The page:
Wednesday, July 20, 2016

Review: Blame It On the Big Screen

By Michael Block

The age of censorship and freedom of speech are alive and well in Howard Barker's No End of Blame. Presented by premiere Barker connoisseurs PTP/NYC, No End of Blame comes at a prominent time in the world where expression through the arts has seen recent turmoil. Directed by Richard Romagnoli, this Barker play spans the life of an artist on his journey for freedom yet seems to be missing the spark to fight.
No End of Blame is not the easiest story to follow. It follows political cartoonist and cynic Bela Veracek who shares his observations through his pen while the world tries to tear him down. The story of censorship chronicles Bela's saga through Barker's signature twisted humor. Only there's a little more preach in his step. With so much to tackle in two acts, Richard Romagnoli's storytelling encountered some pacing problems. Each scene starts like a giant balloon that finds the air getting sucked out by the end. Intrigue to start with monotony by the end. But where No End of Blame seemed to experience a domino of woes was through one crucial element. And that was the giant projection screen. The primary use for the screen was to showcase Bela's art. It helped paint the provocative nature of his ideas. Pictures are worth a thousand words. But the mammoth screen was not used more than it was making you wonder if it was entirely necessary. Not only did it eliminate a significant chuck of playing space but its blankness hurt stage pictures. Additionally, in the growing world theatrical innovations, projection design has to go beyond the slideshow effect. Yes, No End of Blame offered a sole live feed bit, but was it enough? It needs to truly add something to the piece. Sadly, these did not. There must have been another idea to achieve the concept without damaging other elements.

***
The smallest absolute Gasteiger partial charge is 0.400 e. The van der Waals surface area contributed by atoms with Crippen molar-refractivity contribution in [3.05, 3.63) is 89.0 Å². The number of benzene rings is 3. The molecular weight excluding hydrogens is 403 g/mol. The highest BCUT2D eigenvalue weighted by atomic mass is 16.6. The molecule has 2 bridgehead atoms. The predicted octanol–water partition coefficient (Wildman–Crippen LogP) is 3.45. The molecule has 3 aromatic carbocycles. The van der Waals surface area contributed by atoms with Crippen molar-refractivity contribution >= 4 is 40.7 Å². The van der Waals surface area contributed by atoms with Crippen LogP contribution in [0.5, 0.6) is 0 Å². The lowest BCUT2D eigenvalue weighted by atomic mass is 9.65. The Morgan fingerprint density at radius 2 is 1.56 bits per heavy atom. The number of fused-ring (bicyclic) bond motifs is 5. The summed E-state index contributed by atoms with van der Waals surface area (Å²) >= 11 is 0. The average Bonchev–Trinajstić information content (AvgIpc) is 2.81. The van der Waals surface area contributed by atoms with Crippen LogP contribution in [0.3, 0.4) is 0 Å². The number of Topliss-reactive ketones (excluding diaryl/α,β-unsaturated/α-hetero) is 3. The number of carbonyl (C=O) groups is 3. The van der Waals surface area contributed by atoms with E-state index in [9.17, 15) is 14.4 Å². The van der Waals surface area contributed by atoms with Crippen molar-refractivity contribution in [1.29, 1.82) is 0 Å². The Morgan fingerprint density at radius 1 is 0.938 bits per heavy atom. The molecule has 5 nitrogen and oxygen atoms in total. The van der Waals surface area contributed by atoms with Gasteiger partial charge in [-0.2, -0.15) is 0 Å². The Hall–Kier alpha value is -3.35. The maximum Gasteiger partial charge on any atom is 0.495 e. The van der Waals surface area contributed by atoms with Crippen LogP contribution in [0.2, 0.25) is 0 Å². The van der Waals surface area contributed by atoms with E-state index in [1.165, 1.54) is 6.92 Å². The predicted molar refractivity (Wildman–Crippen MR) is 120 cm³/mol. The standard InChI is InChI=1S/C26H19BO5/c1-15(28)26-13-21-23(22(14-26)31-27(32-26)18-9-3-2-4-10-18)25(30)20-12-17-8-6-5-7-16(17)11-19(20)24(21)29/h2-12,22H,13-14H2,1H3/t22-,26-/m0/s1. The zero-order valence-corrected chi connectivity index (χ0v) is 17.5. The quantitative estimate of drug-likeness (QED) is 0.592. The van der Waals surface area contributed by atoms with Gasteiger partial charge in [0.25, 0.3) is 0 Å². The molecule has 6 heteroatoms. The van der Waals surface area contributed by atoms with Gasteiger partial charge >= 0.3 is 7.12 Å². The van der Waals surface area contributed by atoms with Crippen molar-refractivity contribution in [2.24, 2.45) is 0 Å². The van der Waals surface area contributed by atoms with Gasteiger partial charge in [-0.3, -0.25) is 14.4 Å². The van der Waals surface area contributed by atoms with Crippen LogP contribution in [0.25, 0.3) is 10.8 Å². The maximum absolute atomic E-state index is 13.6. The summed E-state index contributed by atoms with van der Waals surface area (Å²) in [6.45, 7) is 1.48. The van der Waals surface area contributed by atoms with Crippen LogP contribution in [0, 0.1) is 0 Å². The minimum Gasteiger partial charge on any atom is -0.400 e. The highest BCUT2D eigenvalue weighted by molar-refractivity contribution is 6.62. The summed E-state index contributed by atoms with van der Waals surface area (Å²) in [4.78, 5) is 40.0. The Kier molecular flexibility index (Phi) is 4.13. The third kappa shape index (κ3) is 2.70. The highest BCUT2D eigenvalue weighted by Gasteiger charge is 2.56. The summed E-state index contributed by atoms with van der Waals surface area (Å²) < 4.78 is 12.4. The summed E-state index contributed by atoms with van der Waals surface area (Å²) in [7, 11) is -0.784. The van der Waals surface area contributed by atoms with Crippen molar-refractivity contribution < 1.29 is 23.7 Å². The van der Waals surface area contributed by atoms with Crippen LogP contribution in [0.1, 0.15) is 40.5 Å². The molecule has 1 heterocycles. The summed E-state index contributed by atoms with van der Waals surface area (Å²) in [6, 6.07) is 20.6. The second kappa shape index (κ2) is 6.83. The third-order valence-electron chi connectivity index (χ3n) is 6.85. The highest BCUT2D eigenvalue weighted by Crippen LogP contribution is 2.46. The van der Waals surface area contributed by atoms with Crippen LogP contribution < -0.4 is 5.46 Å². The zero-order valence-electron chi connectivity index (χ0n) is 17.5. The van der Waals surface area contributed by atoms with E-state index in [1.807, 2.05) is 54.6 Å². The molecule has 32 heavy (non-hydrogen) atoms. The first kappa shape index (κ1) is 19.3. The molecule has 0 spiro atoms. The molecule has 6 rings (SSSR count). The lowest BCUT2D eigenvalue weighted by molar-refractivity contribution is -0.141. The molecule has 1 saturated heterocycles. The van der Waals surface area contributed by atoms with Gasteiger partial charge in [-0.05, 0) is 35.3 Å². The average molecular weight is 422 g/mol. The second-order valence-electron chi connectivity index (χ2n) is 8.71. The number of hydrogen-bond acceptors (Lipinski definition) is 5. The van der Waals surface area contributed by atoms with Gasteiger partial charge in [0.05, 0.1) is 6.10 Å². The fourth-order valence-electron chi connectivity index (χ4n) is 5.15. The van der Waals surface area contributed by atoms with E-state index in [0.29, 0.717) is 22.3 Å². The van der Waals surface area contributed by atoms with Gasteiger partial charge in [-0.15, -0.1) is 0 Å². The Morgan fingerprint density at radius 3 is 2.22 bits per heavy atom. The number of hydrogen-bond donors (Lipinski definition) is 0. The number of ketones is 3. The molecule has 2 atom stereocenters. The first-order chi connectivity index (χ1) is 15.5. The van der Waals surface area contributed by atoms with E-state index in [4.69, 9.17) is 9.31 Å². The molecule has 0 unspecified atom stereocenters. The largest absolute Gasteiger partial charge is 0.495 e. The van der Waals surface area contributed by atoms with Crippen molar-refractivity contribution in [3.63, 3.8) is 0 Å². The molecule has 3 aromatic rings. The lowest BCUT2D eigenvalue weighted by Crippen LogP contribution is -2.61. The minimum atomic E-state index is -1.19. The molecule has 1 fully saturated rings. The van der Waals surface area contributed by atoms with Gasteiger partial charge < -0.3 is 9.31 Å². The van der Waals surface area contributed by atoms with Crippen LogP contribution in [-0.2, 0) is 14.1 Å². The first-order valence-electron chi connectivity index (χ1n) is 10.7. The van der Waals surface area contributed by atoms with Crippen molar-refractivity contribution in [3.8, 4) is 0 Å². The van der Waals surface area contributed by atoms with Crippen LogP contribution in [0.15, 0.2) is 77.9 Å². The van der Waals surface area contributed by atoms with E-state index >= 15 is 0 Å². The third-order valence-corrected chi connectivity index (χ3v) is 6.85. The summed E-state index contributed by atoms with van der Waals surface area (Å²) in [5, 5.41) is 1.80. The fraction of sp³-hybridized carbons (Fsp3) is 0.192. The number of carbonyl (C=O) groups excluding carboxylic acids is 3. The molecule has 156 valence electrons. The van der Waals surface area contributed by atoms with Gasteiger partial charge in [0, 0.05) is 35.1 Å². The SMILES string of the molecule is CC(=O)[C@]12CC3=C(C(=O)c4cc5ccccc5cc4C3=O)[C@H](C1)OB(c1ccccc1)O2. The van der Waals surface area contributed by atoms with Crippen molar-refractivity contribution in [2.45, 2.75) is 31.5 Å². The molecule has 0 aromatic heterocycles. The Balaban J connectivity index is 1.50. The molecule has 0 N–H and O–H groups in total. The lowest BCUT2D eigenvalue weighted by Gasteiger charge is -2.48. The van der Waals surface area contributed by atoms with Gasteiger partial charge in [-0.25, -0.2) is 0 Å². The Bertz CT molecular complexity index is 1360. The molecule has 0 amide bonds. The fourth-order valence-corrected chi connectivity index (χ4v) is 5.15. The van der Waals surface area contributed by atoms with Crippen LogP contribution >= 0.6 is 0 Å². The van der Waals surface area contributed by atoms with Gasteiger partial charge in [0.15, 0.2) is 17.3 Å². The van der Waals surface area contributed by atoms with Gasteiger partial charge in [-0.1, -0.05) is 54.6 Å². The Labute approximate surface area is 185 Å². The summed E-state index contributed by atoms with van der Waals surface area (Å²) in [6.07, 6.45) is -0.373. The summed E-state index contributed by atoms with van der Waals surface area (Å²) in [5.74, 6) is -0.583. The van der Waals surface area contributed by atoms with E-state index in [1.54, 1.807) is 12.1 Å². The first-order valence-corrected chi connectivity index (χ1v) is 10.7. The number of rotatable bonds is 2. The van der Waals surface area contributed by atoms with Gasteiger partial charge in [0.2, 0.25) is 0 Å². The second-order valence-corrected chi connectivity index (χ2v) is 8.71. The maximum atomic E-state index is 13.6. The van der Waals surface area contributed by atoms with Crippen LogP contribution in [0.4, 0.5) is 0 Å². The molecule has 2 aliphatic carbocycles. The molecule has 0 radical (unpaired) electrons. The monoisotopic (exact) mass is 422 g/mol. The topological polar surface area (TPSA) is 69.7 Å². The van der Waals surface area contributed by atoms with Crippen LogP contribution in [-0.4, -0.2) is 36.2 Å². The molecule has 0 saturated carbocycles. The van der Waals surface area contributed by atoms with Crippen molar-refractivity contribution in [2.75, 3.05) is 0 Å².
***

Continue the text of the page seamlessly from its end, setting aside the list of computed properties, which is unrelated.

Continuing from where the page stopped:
photo by Stan Barouh
The lifelong journey play can be a challenge. Capturing the essence of a person while only offering snapshots, every choice must be defined. As Bela, Alex Draper lived within the character. He was smug and defiant, holding his ground despite mowing down the people he held close to his heart. Often playing the characters, Valerie Leonard, Christopher Marshall, and Jonathan Tindle adopted voices and physicality that helped them stand out in the bunch. Clear and defined described their performances.
With the projection screen nearly dictating many other design choices, there was some variety within. Lighting designer Hallie Zieselman smartly explored angles to capture mood and situation. The stylized music from Seth Clayton was in your face and matched Romagnoli's energetic transitions. Yet it was the only element that fully lived out of period.
Sometimes theater doesn't need the exuberant frills to make a piece glimmer. Sometimes all it takes is allowing the text to speak for itself. No End of Blame is not an easy play. Adding more elements into an already fulfilled piece may do more harm. I suppose you can blame the projection screen for the little things.

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